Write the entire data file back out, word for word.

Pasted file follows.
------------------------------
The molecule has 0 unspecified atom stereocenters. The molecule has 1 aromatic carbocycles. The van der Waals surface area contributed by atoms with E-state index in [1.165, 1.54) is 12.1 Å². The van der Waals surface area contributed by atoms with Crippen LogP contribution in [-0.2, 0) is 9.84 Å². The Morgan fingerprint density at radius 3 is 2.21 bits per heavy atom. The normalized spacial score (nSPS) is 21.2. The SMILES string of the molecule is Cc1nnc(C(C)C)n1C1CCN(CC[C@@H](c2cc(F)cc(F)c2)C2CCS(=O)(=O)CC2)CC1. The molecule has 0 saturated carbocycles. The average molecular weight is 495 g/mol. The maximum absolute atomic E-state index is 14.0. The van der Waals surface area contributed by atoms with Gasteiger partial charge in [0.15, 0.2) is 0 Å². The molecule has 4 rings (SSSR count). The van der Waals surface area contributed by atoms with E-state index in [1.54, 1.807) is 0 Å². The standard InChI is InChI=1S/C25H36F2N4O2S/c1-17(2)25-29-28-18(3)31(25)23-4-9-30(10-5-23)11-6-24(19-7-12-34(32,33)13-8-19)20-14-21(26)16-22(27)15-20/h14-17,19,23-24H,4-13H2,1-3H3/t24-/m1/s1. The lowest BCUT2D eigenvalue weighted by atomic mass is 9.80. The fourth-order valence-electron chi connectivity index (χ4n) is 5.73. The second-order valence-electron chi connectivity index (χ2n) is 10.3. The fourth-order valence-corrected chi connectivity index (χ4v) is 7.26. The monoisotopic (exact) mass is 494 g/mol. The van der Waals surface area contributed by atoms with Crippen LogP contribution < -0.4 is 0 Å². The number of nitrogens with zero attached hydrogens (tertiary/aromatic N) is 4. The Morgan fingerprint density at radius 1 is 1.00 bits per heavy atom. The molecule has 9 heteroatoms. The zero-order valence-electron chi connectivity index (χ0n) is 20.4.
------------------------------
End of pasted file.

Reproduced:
The molecule has 0 unspecified atom stereocenters. The molecule has 1 aromatic carbocycles. The van der Waals surface area contributed by atoms with E-state index in [1.165, 1.54) is 12.1 Å². The van der Waals surface area contributed by atoms with Crippen LogP contribution in [-0.2, 0) is 9.84 Å². The Morgan fingerprint density at radius 3 is 2.21 bits per heavy atom. The normalized spacial score (nSPS) is 21.2. The SMILES string of the molecule is Cc1nnc(C(C)C)n1C1CCN(CC[C@@H](c2cc(F)cc(F)c2)C2CCS(=O)(=O)CC2)CC1. The molecule has 0 saturated carbocycles. The average molecular weight is 495 g/mol. The maximum absolute atomic E-state index is 14.0. The van der Waals surface area contributed by atoms with Gasteiger partial charge in [0.15, 0.2) is 0 Å². The molecule has 4 rings (SSSR count). The van der Waals surface area contributed by atoms with E-state index in [1.54, 1.807) is 0 Å². The standard InChI is InChI=1S/C25H36F2N4O2S/c1-17(2)25-29-28-18(3)31(25)23-4-9-30(10-5-23)11-6-24(19-7-12-34(32,33)13-8-19)20-14-21(26)16-22(27)15-20/h14-17,19,23-24H,4-13H2,1-3H3/t24-/m1/s1. The lowest BCUT2D eigenvalue weighted by atomic mass is 9.80. The fourth-order valence-electron chi connectivity index (χ4n) is 5.73. The second-order valence-electron chi connectivity index (χ2n) is 10.3. The fourth-order valence-corrected chi connectivity index (χ4v) is 7.26. The monoisotopic (exact) mass is 494 g/mol. The van der Waals surface area contributed by atoms with Crippen LogP contribution < -0.4 is 0 Å². The number of nitrogens with zero attached hydrogens (tertiary/aromatic N) is 4. The Morgan fingerprint density at radius 1 is 1.00 bits per heavy atom. The molecule has 9 heteroatoms. The zero-order valence-electron chi connectivity index (χ0n) is 20.4.